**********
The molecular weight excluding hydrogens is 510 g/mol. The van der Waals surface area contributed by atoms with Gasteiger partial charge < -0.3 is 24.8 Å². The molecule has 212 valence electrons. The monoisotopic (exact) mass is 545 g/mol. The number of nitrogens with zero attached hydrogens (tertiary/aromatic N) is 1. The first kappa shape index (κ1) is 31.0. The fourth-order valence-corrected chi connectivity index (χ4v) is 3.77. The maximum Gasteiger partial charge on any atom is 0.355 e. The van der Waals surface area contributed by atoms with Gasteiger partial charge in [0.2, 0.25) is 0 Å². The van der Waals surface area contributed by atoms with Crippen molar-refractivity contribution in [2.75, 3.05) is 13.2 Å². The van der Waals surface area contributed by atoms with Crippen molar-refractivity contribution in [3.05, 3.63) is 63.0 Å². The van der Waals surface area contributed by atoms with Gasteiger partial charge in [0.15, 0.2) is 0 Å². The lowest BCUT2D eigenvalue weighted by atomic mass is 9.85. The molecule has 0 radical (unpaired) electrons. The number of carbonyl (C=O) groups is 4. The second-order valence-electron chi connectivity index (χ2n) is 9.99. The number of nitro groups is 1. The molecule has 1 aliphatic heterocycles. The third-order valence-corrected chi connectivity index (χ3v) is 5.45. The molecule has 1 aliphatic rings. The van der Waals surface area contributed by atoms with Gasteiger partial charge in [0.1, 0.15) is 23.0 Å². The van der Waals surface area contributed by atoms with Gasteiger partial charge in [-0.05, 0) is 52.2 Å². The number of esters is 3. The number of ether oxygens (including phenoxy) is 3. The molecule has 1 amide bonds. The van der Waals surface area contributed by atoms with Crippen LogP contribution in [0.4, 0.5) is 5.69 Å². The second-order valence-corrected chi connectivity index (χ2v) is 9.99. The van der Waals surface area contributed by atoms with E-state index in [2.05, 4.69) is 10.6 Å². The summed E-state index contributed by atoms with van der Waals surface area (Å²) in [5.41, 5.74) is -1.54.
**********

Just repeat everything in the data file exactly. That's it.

The molecular weight excluding hydrogens is 510 g/mol. The van der Waals surface area contributed by atoms with Gasteiger partial charge < -0.3 is 24.8 Å². The molecule has 212 valence electrons. The monoisotopic (exact) mass is 545 g/mol. The number of nitrogens with zero attached hydrogens (tertiary/aromatic N) is 1. The first kappa shape index (κ1) is 31.0. The fourth-order valence-corrected chi connectivity index (χ4v) is 3.77. The maximum Gasteiger partial charge on any atom is 0.355 e. The van der Waals surface area contributed by atoms with Gasteiger partial charge in [0.2, 0.25) is 0 Å². The van der Waals surface area contributed by atoms with Crippen molar-refractivity contribution in [2.75, 3.05) is 13.2 Å². The van der Waals surface area contributed by atoms with Crippen molar-refractivity contribution in [3.05, 3.63) is 63.0 Å². The van der Waals surface area contributed by atoms with Gasteiger partial charge in [0.15, 0.2) is 0 Å². The lowest BCUT2D eigenvalue weighted by atomic mass is 9.85. The molecule has 0 radical (unpaired) electrons. The number of carbonyl (C=O) groups is 4. The second-order valence-electron chi connectivity index (χ2n) is 9.99. The number of nitro groups is 1. The molecule has 1 aliphatic heterocycles. The third-order valence-corrected chi connectivity index (χ3v) is 5.45. The molecule has 1 aliphatic rings. The van der Waals surface area contributed by atoms with Gasteiger partial charge in [0.1, 0.15) is 23.0 Å². The van der Waals surface area contributed by atoms with Gasteiger partial charge in [-0.05, 0) is 52.2 Å². The number of esters is 3. The number of ether oxygens (including phenoxy) is 3. The molecule has 1 amide bonds. The van der Waals surface area contributed by atoms with Crippen LogP contribution in [0.4, 0.5) is 5.69 Å². The second-order valence-corrected chi connectivity index (χ2v) is 9.99. The van der Waals surface area contributed by atoms with E-state index in [2.05, 4.69) is 10.6 Å². The summed E-state index contributed by atoms with van der Waals surface area (Å²) in [5.41, 5.74) is -1.54.